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Presentations – What's the Difference Between a PowerPoint Slide and Handout?

One of the most common problems with PowerPoint presentations is slides that are loaded with information, way too busy for the audience to see. When I try to offer feedback on that problem in my workshops, very often, participants reply that they have to be that detailed because they’re also serving as a handout. If the presenter simplified the slide, then the handout would be too simple, which might not make much sense a week or month later if the audience member referred to it. 

This creates a dilemma. If your visual on the screen is simple — which it should be — then your handout is probably not detailed enough to be an appropriate takeaway. But if you design your visuals so they will have more detail to beef up your handouts, then your slides will be too busy to be effective.

Here’s the best solution to that dilemma: don’t make your handouts replicas of your slides. Create a separate document for your handout. That document — whether a notebook or report or what’s referred to in the corporate world as “the deck” — has all the detail. But the slides projected on the screen are simple, bullet-point versions of the detail. They serve as talking points — the key points that would help the audience understand and remember the ideas — but are not so complex and overdone that they serve no purpose.

Avoid redundancy between your slides and handouts whenever possible. Design your materials in such a way that the audience’s focus will clearly be directed to either the visual or the handout (when they’re not focused on you!). Let one complement the other, but avoid unnecessary duplication.

And before you start to complain about how that will double your work load, to create two versions, consider this. Be honest, what’s the nature of the PowerPoint you’re going to create anyway? Detailed, right? Lots of information on each slide. So, go ahead and go with that instinct — and save that as your handout. Then go through it, editing vigorously until you get each slide down to key, simple points — and save that as your slide presentation. And to overcome another objection I often hear — yes, your projected slides should have dark backgrounds and light type to be most visible and professional. But you do not have to print your handouts out with all that heavy ink coverage. In the print box, simply select “black and white” as your option and the background will be white and the type will be printed in black type.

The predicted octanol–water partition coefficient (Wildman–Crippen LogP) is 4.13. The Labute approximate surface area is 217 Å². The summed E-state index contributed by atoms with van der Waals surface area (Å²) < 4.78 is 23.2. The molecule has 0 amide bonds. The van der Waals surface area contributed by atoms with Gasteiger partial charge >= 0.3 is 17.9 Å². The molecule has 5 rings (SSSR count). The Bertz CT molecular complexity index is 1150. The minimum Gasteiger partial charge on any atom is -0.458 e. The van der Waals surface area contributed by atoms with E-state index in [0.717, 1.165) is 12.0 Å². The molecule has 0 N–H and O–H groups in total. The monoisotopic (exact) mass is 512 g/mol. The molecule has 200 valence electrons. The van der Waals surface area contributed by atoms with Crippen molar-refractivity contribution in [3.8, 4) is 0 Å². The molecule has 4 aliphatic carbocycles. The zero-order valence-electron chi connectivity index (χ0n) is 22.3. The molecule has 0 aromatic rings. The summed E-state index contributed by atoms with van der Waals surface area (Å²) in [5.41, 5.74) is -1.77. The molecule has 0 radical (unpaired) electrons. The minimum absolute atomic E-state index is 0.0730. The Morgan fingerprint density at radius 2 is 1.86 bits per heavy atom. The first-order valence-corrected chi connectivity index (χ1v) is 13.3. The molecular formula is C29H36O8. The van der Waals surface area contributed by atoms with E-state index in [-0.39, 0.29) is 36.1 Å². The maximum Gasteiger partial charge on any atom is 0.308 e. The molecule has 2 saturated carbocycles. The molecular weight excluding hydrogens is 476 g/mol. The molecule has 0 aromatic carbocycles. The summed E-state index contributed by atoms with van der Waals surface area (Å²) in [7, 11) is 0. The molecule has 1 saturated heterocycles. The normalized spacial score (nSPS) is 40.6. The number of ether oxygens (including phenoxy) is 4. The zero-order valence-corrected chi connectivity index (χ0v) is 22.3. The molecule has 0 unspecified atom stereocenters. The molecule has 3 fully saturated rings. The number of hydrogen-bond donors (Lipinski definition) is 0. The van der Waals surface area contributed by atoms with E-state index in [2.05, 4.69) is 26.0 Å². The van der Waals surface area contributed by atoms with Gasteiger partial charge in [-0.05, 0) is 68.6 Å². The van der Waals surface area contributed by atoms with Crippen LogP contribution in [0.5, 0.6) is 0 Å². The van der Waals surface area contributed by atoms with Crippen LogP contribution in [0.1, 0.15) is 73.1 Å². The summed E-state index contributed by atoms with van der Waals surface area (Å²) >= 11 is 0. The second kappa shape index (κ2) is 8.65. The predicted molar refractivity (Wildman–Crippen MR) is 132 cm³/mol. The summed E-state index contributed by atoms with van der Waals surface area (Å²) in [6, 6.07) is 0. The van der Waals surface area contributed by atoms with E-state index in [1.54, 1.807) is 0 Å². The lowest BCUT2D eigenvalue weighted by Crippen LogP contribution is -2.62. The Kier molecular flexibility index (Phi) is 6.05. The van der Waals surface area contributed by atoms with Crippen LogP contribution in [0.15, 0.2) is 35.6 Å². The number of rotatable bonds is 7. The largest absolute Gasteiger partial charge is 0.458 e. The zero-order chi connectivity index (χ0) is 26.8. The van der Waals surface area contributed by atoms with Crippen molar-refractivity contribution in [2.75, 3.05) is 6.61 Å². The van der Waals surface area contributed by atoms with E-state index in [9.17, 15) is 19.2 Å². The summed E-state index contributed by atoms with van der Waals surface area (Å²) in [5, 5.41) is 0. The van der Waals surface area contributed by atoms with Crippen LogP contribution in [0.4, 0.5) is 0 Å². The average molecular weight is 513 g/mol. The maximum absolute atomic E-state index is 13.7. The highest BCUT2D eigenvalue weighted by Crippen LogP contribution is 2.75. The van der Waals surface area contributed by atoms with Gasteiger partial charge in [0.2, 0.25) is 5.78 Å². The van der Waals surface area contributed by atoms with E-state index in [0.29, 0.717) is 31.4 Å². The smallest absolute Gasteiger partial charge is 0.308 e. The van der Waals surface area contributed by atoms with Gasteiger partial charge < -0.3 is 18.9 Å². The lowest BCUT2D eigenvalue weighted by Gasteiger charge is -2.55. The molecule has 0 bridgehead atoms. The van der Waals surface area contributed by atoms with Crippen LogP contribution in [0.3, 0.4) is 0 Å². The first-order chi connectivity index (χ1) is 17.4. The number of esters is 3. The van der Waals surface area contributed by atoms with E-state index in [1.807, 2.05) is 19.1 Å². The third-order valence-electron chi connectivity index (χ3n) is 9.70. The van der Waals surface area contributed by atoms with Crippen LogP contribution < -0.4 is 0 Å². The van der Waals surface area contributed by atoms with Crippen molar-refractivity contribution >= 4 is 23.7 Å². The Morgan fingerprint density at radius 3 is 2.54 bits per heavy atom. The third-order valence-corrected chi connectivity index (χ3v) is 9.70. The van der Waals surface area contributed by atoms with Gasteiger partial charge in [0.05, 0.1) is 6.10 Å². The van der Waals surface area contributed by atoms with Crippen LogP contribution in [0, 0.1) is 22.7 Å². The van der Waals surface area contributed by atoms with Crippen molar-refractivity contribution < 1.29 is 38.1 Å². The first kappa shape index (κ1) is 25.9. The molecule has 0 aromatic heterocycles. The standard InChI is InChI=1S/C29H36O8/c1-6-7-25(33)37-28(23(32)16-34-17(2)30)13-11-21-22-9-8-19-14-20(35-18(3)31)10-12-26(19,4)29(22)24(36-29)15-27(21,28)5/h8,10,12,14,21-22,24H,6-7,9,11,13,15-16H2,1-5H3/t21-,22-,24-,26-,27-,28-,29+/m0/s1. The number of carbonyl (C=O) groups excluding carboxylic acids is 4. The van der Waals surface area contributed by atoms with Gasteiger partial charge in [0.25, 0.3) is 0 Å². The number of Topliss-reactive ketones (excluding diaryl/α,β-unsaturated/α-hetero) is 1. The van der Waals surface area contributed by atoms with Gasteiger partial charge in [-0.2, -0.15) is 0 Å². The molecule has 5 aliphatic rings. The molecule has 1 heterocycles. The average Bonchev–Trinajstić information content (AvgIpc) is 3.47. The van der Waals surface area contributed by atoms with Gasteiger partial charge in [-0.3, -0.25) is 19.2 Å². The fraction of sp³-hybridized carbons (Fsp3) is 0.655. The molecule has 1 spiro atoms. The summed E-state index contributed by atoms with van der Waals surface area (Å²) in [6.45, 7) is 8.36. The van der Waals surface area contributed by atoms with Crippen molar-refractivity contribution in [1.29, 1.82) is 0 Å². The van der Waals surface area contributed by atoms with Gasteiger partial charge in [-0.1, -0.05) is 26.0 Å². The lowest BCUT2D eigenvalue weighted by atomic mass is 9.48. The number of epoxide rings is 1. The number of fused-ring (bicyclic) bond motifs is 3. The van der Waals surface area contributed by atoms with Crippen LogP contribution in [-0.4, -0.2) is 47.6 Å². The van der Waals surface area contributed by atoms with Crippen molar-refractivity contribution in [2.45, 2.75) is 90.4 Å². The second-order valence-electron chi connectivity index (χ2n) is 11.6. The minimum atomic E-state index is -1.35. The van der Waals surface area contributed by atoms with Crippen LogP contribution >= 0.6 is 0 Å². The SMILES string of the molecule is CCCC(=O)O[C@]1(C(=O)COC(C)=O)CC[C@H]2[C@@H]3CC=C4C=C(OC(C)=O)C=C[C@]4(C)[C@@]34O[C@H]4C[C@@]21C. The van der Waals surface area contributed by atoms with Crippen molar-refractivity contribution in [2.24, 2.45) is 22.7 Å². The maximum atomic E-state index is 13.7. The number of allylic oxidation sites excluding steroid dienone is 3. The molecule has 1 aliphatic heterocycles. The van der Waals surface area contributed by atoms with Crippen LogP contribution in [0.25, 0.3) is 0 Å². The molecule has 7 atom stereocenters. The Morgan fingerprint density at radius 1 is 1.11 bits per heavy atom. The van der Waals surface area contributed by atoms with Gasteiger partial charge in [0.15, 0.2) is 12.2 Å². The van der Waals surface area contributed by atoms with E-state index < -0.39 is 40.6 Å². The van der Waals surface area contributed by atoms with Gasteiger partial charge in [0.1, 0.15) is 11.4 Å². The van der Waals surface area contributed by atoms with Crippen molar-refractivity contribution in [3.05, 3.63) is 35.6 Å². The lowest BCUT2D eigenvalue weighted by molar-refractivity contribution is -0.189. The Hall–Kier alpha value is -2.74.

As long as I’m on the subject of handouts, let me offer suggestions on two other fairly common issues. One is the frustration of having the audience focus on the handout when you don’t want them to. While it’s impossible to control what members of the audience do, you can minimize this by strategically choosing when to pass out your materials. If you hand them out during your presentation, then you can expect all heads to go down and focus on the handouts. So, one option to minimize the audience’s attention on the notes is to get them out ahead of time – literally send or email them in advance or else have them set at their seats when they arrive. This allows the group to peruse the materials before the presentation. That way, they’ve satisfied their curiosity and are more likely to focus on you when you begin. The other option is to offer them after your presentation. You can explain during your talk that there will be a detailed handout available afterward, so they’ll be satisfied that they’re getting some kind of takeaway.

There is another common complaint I hear often: when audience members read ahead in the handouts. This may mean they see the “bottom line” before you want them to. Or they find something on page five that they’ll immediately ask a question about, even though you’re discussing page two. One way to minimize this is by following the previous suggestion — strategically distributing the materials either ahead of time or afterwards. Another alternative is to design your handouts so they’re incomplete. Put in some blanks that the audience can fill in as you go along. Purposefully leave out the key information so people won’t get it before you’re ready to reveal it.

Source by Barbara Busey

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